Liquid helium offers a fascinating new way to make charged molecules

October 24, 2014

A collaboration between researchers at the Universities of Leicester and Innsbruck has developed a completely new way of forming charged molecules which offers tremendous potential for new areas of chemical research.

Professor Andrew Ellis from our Department of Chemistry has been working for several years with colleagues at the Institute of Ion Physics in Austria on exploring the chemistry of molecules inside liquid helium. The team's latest and most startling discovery is that helium atoms can acquire an excess negative charge which enables them to become aggressive new chemical reagents.

Helium is a famously unreactive gas but when cooled to just above absolute zero it becomes a superfluid, a strange form of liquid. (Among other bizarre properties, liquid helium can flow upwards because it has zero viscosity and its capillary action is stronger than gravity.) The Anglo-Austrian team manufacture droplets of superfluid liquid helium by subjecting helium gas to a combination of high pressure and low temperature and then force it through a pinhole just 5 μm in diameter into a vacuum chamber. These droplets provide a controlled environment into which molecules can be added to study chemistry.

The molecules in this case were fullerenes, a class of large carbon molecules, named after their geometrical similarity to the geodesic spheres developed by architect Buckminster Fuller in the 1950s. The droplets of helium were passed through a cell containing C60 or C70 fullerenes and the resultant mixture was hit by an electron beam of energy between 0 and 150 eV.

What Professor Ellis and his colleagues discovered was that clusters of five or more fullerene molecules became dianions (gained a double negative charge) when targeted by a beam of about 22 eV. Dianions are not uncommon in chemistry but they are normally very unstable and short-lived outside of common chemical solutions (such as water). The creation of relatively stable fullerene dianions in liquid helium opens up a whole new research area for chemists.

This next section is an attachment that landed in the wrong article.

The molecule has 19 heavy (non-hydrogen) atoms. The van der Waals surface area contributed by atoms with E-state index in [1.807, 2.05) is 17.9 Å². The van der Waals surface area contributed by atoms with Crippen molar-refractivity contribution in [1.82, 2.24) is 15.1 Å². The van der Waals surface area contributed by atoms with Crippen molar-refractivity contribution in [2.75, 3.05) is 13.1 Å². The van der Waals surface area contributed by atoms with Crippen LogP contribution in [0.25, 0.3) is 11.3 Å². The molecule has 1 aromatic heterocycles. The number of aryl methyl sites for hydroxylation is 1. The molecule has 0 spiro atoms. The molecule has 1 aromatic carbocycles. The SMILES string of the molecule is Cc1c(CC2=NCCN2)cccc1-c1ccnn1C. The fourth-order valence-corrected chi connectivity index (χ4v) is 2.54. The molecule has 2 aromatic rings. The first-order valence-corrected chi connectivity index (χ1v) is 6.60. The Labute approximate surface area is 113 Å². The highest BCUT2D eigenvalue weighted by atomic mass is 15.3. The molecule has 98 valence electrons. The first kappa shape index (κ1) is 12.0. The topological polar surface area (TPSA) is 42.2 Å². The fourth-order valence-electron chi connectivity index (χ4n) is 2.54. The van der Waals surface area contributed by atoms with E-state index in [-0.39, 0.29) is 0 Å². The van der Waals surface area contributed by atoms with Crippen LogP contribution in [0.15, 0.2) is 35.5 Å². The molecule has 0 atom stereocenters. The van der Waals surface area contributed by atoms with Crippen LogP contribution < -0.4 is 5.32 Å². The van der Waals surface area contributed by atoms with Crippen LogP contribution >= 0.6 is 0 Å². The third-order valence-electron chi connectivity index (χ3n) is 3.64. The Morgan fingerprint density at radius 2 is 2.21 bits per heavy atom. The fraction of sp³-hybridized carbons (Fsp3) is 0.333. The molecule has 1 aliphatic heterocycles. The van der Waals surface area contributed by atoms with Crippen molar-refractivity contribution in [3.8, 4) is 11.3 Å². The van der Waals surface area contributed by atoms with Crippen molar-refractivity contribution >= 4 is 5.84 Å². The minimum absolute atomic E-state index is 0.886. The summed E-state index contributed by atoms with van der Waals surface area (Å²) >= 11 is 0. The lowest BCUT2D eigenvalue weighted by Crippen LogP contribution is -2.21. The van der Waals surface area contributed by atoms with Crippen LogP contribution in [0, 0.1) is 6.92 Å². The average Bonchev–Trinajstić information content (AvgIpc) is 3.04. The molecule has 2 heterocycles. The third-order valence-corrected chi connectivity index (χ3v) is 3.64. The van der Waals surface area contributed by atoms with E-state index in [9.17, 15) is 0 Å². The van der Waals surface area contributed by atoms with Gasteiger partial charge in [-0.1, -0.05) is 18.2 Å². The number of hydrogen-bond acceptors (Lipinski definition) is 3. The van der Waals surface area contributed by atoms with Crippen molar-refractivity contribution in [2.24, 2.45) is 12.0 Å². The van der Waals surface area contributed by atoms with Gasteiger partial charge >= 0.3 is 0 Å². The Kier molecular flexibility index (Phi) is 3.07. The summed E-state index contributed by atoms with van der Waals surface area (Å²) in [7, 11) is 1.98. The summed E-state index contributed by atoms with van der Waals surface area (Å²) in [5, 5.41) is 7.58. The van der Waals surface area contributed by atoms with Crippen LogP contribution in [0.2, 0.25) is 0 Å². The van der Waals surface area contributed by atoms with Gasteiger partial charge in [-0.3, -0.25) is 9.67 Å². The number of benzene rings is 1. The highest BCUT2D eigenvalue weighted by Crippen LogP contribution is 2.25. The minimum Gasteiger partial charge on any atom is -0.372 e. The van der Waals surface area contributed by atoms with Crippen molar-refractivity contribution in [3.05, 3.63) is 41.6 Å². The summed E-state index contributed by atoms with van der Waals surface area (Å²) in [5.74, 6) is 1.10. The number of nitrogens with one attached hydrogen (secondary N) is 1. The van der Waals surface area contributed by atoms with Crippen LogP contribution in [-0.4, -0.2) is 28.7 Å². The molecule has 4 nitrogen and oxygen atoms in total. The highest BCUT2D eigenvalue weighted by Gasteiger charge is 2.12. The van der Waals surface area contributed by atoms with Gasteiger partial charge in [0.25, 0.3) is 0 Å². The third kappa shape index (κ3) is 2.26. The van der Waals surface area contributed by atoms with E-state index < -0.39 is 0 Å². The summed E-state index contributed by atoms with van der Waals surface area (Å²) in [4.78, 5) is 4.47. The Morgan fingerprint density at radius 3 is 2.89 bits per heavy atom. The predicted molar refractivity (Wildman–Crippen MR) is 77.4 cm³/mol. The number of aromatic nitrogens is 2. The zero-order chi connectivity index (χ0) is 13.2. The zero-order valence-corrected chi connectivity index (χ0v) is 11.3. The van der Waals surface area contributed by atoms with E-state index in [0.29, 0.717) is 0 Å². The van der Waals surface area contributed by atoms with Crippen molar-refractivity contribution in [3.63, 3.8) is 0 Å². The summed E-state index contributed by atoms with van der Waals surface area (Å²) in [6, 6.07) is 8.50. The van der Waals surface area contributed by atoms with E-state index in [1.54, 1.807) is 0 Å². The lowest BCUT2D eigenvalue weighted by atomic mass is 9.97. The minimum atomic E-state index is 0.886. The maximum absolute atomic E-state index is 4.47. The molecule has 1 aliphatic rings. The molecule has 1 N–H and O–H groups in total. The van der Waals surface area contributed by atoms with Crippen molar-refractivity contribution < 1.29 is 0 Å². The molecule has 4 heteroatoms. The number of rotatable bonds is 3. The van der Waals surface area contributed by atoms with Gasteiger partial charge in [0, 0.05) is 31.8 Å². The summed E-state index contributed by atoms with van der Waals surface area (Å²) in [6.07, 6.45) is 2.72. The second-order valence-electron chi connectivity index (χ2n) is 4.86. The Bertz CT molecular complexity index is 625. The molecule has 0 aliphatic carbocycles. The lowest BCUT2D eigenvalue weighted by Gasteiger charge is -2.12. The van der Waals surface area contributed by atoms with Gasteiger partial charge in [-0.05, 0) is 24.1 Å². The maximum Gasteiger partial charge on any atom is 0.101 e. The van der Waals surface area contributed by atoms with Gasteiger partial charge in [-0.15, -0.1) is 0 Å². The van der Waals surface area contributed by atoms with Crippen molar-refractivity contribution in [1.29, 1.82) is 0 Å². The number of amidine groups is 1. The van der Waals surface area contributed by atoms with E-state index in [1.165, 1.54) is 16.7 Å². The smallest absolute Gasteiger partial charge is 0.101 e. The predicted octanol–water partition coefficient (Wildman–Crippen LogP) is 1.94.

So how have these dianions come about? Adding two electrons sequentially to something is difficult because of Coulomb's Law: the negative charge of the first electron will tend to repel the second electron. What has evidently happened is that two electrons have attached themselves to a fullerene molecule simultaneously. The key question is where do these two electrons come from and why don't they repel each other?

The answer seems to lie with helium. Helium atoms have two electrons in their natural, neutral state, their negative charge being balanced by two positively charged protons. The first orbit or shell around an atomic nucleus can only hold two electrons, which is why helium is generally disinterested in reacting with anything.

However, in these new experiments an electron beam with the right energy excites one of these electrons, causing it jump up to the next orbit where it is joined by an electron from the beam, creating an anion of helium. There are now two electrons in large orbits around the helium nucleus which makes this helium anion very reactive. When a suitably sized target, such as a clump of fullerene molecules, presents itself the two outer electrons jump ship, ending up on the fullerene. This pairing of two electrons which would normally repel each other is most likely aided by the very low temperature (0.4 K) inside the helium droplets and has echoes of the behaviour of electron pairs in superconductors.

Professor Ellis said: "Nothing like this has been observed before and the idea of helium as an electron donor is something completely new. This is really just the beginning of a new branch of chemistry and our research team is now exploring how other chemical processes might be influenced by this remarkable chemical reagent."
The paper 'Formation of Dianions in Helium Droplets' by Mauracher at al has been published (in English) in the international journal Angewandte Chemie. This work was funded by the European Union and the Austrian Science Foundation (FWF).

University of Leicester

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